In our 2013 article “Dealing with Digital Assets in an Estate”, we discussed the importance of identifying, cataloguing, and planning for your digital assets, an often overlooked aspect of estate planning. In broad terms, “digital assets” include all of the electronic possessions an individual may have. A recent survey conducted by McAfee revealed that the average Canadian values his or her digital assets at more than $32,000! Such digital assets include music downloads, e-books, text messages, videos, emails and social media accounts, such as Facebook. The latter is the focus of this article.
Over the last decade, Facebook has become massively popular with users of all ages. Approximately 19 million Canadians, more than half of the population, have an active Facebook account. Users use the site as a platform for sharing numerous photographs, personal messages, and other personal information with their social network. A Facebook account often reveals intimate details of the account holder’s identity. But what happens with all this personal information after the user’s death? Until recently, Facebook offered to either delete or “memorialize” the user’s account upon request from the personal representative or a family member. Memorialized accounts can be viewed by friends, but cannot be managed or altered in any way. Recent changes to Facebook’s account management policy now give users a way to control their profiles after death by appointing a “legacy contact”.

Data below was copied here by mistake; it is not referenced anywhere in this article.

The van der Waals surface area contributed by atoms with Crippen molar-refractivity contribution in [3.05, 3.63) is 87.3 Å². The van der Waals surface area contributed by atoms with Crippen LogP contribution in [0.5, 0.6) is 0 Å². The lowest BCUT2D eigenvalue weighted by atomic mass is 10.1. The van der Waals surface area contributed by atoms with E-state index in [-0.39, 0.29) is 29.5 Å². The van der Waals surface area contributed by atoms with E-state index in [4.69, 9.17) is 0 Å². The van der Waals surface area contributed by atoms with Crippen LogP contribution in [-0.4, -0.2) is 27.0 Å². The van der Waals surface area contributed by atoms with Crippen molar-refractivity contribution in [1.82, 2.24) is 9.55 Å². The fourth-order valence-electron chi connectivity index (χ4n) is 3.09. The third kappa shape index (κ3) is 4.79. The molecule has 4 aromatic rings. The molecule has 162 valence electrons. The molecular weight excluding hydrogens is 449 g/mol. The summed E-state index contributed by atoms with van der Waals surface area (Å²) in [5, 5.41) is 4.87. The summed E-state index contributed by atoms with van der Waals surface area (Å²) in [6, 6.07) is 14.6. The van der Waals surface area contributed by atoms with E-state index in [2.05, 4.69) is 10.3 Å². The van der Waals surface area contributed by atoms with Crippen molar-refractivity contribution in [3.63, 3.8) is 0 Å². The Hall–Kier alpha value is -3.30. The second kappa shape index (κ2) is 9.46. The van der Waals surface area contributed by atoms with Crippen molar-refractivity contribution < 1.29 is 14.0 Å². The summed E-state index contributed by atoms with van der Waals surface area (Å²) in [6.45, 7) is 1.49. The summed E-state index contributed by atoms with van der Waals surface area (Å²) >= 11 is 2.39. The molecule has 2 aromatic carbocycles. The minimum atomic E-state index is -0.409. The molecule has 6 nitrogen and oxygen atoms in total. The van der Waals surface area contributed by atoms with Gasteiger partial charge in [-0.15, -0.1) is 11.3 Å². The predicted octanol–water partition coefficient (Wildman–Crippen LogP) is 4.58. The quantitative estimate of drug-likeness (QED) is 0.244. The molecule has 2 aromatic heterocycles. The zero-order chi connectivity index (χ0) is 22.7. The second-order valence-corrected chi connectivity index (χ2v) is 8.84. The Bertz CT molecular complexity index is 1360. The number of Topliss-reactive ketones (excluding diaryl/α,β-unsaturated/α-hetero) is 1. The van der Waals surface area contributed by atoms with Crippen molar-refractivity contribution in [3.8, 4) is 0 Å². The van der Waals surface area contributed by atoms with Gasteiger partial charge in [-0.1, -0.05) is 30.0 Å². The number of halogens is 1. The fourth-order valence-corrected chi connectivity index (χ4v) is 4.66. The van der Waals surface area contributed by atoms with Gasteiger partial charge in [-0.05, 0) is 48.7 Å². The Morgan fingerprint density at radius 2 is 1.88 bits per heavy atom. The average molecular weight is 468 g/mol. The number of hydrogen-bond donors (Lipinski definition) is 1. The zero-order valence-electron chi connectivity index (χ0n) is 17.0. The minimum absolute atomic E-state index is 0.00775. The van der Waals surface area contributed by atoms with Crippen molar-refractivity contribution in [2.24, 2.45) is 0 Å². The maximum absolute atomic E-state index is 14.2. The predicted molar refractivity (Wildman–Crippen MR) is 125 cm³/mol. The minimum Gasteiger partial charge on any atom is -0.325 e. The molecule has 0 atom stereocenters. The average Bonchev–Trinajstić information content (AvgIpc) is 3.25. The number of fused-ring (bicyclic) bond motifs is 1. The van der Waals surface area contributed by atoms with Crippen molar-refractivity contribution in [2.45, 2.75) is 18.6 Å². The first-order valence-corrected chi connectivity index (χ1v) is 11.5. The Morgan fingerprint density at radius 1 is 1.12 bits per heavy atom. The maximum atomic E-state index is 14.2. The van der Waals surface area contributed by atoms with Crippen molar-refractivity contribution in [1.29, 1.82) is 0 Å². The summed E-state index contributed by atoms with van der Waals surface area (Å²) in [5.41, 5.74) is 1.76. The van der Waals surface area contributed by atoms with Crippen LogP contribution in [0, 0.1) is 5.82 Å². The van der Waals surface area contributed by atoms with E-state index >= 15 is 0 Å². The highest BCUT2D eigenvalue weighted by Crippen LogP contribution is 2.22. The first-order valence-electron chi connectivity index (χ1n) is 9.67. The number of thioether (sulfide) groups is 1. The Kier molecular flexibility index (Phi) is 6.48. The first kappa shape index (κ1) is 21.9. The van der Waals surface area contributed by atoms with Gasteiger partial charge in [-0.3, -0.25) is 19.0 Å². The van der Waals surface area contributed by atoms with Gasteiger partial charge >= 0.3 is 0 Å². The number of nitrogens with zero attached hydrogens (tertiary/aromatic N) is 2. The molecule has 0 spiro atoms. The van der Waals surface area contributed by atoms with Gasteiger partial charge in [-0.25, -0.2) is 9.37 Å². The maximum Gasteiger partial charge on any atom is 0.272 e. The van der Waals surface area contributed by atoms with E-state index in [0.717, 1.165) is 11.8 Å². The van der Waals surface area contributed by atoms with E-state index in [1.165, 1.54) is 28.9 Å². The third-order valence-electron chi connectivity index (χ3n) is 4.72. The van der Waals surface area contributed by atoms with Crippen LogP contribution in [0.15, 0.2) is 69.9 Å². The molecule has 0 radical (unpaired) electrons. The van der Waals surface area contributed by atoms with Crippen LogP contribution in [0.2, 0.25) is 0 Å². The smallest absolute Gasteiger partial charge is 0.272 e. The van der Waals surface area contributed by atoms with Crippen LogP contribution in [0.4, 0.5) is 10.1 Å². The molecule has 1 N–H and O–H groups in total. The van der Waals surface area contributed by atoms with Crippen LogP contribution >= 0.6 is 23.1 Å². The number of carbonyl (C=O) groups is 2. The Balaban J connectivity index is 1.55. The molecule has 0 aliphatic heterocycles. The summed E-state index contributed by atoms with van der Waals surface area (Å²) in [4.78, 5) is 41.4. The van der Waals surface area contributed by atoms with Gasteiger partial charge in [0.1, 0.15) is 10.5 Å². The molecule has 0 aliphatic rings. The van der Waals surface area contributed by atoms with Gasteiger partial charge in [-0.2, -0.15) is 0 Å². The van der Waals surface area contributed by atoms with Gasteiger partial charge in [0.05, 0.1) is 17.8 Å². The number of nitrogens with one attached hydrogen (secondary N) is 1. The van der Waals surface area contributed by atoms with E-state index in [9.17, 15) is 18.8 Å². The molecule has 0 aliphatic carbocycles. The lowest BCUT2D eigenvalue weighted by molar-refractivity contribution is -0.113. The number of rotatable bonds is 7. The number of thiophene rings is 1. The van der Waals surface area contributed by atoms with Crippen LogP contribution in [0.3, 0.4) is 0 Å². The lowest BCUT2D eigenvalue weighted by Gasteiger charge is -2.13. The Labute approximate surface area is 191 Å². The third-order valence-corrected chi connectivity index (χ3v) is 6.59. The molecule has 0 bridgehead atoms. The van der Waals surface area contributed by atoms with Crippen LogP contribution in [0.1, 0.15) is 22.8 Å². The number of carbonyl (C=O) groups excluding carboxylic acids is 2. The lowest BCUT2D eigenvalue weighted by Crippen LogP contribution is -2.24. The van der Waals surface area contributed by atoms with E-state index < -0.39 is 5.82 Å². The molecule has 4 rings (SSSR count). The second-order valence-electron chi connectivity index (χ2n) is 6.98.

Once Facebook is notified of the account holder’s death, the legacy contact can:
- download a copy of all personal data shared on Facebook (including photographs, videos, wall posts, and profile information);
- write on the Facebook profile to share a remembrance or final message on behalf of the deceased user;
- respond to new friend requests on behalf of the deceased user; and
- update the deceased user’s profile picture and cover photograph.
To protect the privacy of the decedent, Facebook does not allow the legacy contact to:
- log in as the deceased user;
- change what is already posted on the profile (for example, the legacy contact cannot delete photographs or profile updates);
- read or download private messages; or
- delete the account.
Designating a legacy contact is optional, and if a person passes away and no legacy contact is chosen, Facebook will continue with their current memorialization process. Alternatively, Facebook also gives users the option of requesting that their account be permanently deleted after their death. Facebook’s “legacy contact” feature is currently only available in the U.S., however, it is expected to soon be made available in Canada.
Other tech companies offer similar posthumous account management options. For example, in 2013, Google introduced “Inactive Account Manager”, a service that lets users decide what will happen to their Gmail messages and data from other Google services after a certain period of inactivity.
As most Canadians today have a digital presence, estate planning for digital assets is critical to preserving the privacy and personal history of a decedent. Facebook’s “legacy contact” feature, and other services like it, provides users with a meaningful way of controlling personal data after death. However, such services are only useful to the extent that users take advantage of them. It is important to consider digital asset management as part of your overall estate planning strategy to ensure that no part of your legacy is forgotten.